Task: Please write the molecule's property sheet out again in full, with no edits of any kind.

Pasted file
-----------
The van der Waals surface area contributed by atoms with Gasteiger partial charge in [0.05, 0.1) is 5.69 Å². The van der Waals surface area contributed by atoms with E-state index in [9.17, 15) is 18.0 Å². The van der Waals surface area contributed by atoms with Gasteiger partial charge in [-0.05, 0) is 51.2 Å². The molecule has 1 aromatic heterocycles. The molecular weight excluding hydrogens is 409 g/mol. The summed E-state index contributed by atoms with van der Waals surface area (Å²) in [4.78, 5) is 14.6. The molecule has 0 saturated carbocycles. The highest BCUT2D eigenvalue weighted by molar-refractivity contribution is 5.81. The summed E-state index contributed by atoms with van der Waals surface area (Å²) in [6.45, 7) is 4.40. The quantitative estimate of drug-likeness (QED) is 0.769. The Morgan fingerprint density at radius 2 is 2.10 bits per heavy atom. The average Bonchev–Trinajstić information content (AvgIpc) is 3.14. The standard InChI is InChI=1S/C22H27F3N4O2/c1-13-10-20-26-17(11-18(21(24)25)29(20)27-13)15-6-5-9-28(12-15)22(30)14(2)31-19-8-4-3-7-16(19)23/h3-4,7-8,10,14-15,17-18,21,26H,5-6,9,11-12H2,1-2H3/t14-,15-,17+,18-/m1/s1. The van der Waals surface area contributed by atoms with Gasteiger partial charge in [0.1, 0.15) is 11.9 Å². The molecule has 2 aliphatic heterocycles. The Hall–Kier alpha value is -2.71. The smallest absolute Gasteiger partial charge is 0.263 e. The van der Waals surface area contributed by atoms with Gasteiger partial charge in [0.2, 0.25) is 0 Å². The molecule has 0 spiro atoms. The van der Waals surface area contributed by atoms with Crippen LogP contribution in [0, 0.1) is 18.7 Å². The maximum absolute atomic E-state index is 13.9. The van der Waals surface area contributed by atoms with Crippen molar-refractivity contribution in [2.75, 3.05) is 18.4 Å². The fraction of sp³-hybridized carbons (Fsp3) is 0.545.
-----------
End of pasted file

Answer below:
The van der Waals surface area contributed by atoms with Gasteiger partial charge in [0.05, 0.1) is 5.69 Å². The van der Waals surface area contributed by atoms with E-state index in [9.17, 15) is 18.0 Å². The van der Waals surface area contributed by atoms with Gasteiger partial charge in [-0.05, 0) is 51.2 Å². The molecule has 1 aromatic heterocycles. The molecular weight excluding hydrogens is 409 g/mol. The summed E-state index contributed by atoms with van der Waals surface area (Å²) in [4.78, 5) is 14.6. The molecule has 0 saturated carbocycles. The highest BCUT2D eigenvalue weighted by molar-refractivity contribution is 5.81. The summed E-state index contributed by atoms with van der Waals surface area (Å²) in [6.45, 7) is 4.40. The quantitative estimate of drug-likeness (QED) is 0.769. The Morgan fingerprint density at radius 2 is 2.10 bits per heavy atom. The average Bonchev–Trinajstić information content (AvgIpc) is 3.14. The standard InChI is InChI=1S/C22H27F3N4O2/c1-13-10-20-26-17(11-18(21(24)25)29(20)27-13)15-6-5-9-28(12-15)22(30)14(2)31-19-8-4-3-7-16(19)23/h3-4,7-8,10,14-15,17-18,21,26H,5-6,9,11-12H2,1-2H3/t14-,15-,17+,18-/m1/s1. The van der Waals surface area contributed by atoms with Gasteiger partial charge in [0.1, 0.15) is 11.9 Å². The molecule has 2 aliphatic heterocycles. The Hall–Kier alpha value is -2.71. The smallest absolute Gasteiger partial charge is 0.263 e. The van der Waals surface area contributed by atoms with Gasteiger partial charge in [0.2, 0.25) is 0 Å². The molecule has 0 spiro atoms. The van der Waals surface area contributed by atoms with Crippen LogP contribution in [0, 0.1) is 18.7 Å². The maximum absolute atomic E-state index is 13.9. The van der Waals surface area contributed by atoms with Crippen molar-refractivity contribution in [2.75, 3.05) is 18.4 Å². The fraction of sp³-hybridized carbons (Fsp3) is 0.545.